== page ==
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Steven is worried that his Amazon Dot could be hacked since it becomes a Wi-Fi access point during setup. Leo says it only becomes an access point during that setup process, and after that it turns off. This does bring up an interesting issue, however, about how the Dot communicates with the device used for setup. Is that communication encrypted? Leo thinks it probably is, but there's no password required to access the Dot during setup, so we don't really know.
Rob wants to know how he can sign into multiple GMail accounts at once. Leo says that Gmail supports it. He just has to click on his picture and press the "add account" button. Then he'll be signed in and he won't have to sign out of the other account.
Terri got satellite internet and she used up her peak time cap watching TV. Leo says that the problem with satellite TV is that it has very limited bandwidth and as such, it can limit the amount of bandwidth she'll use. Is there a way she can download Netflix programs to do it?
Amy is experiencing very slow access to internet and remote desktop, and sometimes it just times out. Leo suggests shutting down remote desktop to see if her browser works better, as it may be taking up resources. It's possible malware may be the culprit, but if she's not seeing anything with MalwareBytes, that's unlikely. It could be something simple like a bad network cable to her router. So she should start easy with swapping out the cable. Since her other computer works just fine, that eliminates the internet connection itself. So we know it's a problem with this particular computer.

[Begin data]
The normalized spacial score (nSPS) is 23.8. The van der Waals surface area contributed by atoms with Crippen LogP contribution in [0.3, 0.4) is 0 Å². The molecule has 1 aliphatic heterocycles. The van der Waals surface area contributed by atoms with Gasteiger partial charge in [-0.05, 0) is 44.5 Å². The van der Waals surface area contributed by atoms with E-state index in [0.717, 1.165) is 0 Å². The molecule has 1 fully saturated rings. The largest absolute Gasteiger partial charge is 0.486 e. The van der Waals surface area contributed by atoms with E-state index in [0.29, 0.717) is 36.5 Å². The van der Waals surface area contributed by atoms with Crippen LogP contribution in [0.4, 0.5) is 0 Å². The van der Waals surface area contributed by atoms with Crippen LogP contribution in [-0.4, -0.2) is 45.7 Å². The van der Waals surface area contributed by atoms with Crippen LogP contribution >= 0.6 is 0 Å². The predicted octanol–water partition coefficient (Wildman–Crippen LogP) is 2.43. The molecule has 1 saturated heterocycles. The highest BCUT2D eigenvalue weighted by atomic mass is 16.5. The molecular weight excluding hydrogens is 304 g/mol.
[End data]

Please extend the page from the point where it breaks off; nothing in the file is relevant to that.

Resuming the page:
Alan is having issues with his wireless routers since a power surge, especially on the 2.4 GHz band. Leo says that's because 2.4 GHz is overcrowded. Everything seems to use it. That's why having a dual band router is beneficial. It could also be that the power surge fried his 2.4 GHz band. Routers also wear out, and over time, it starts getting slower and more unreliable. It's probably time to get a new router.
JC was looking for a new router to get some more advanced networking features, such as VPN and VLAN. He found the Netgear AC1750 with VPN support for $130. He found out that the VPN support also supports DDNS, which can be used for free as long as you go in every 30 days and click the link to renew it. You could also pay $50 a year for it. He was paying $45 a month for static IP addresses along with the necessary equipment and taxes to have it in his house.
Sue Ellen is going on a cruise to Hawaii next month and WiFi is $0.75 a minute. What are her options? Can she use her phone as a hotspot? Leo says not while she's on the ocean. When she gets to Hawaii, that's an option. While she's at sea, she'll be stuck with what they give her and there's nothing but pain. It's very slow and inconsistent. It's definitely not worth $0.75 a minute!
Fahrid wants to know if Leo uses Twitter and got his tweet. Leo says that Twitter is just too hard to read these days, and it's generally nasty. He'll use it to see what's going on, but he avoids the replies. Social media has gotten so foul. Who needs that? But the compliment is appreciated!
Fahrid also wants to know if TWiT could use personal information of his callers to improve the show. Leo says that while he has show notes that include details of caller questions, they don't collect the personal information of their audience and would certainly never seek to profit from it.